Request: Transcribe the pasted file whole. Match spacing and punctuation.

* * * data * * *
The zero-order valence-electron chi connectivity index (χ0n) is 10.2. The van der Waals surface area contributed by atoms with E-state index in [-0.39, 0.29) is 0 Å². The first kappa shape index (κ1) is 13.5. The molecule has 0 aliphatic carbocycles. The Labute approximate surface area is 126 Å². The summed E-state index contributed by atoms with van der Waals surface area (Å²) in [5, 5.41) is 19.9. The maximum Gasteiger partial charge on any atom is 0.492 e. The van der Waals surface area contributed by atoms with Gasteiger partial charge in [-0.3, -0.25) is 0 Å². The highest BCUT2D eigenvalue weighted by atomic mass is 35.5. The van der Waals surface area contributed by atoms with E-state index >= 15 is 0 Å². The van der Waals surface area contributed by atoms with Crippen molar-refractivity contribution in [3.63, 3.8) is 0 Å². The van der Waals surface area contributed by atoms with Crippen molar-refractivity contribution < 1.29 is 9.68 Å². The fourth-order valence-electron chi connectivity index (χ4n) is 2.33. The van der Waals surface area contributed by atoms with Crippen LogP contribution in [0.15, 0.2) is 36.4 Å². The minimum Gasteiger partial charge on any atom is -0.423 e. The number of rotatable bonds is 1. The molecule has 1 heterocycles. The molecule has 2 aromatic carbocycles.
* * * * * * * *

The zero-order valence-electron chi connectivity index (χ0n) is 10.2. The van der Waals surface area contributed by atoms with E-state index in [-0.39, 0.29) is 0 Å². The first kappa shape index (κ1) is 13.5. The molecule has 0 aliphatic carbocycles. The Labute approximate surface area is 126 Å². The summed E-state index contributed by atoms with van der Waals surface area (Å²) in [5, 5.41) is 19.9. The maximum Gasteiger partial charge on any atom is 0.492 e. The van der Waals surface area contributed by atoms with Gasteiger partial charge in [-0.3, -0.25) is 0 Å². The highest BCUT2D eigenvalue weighted by atomic mass is 35.5. The van der Waals surface area contributed by atoms with E-state index >= 15 is 0 Å². The van der Waals surface area contributed by atoms with Crippen molar-refractivity contribution in [3.63, 3.8) is 0 Å². The van der Waals surface area contributed by atoms with Crippen molar-refractivity contribution < 1.29 is 9.68 Å². The fourth-order valence-electron chi connectivity index (χ4n) is 2.33. The van der Waals surface area contributed by atoms with Crippen LogP contribution in [0.15, 0.2) is 36.4 Å². The minimum Gasteiger partial charge on any atom is -0.423 e. The number of rotatable bonds is 1. The molecule has 1 heterocycles. The molecule has 2 aromatic carbocycles.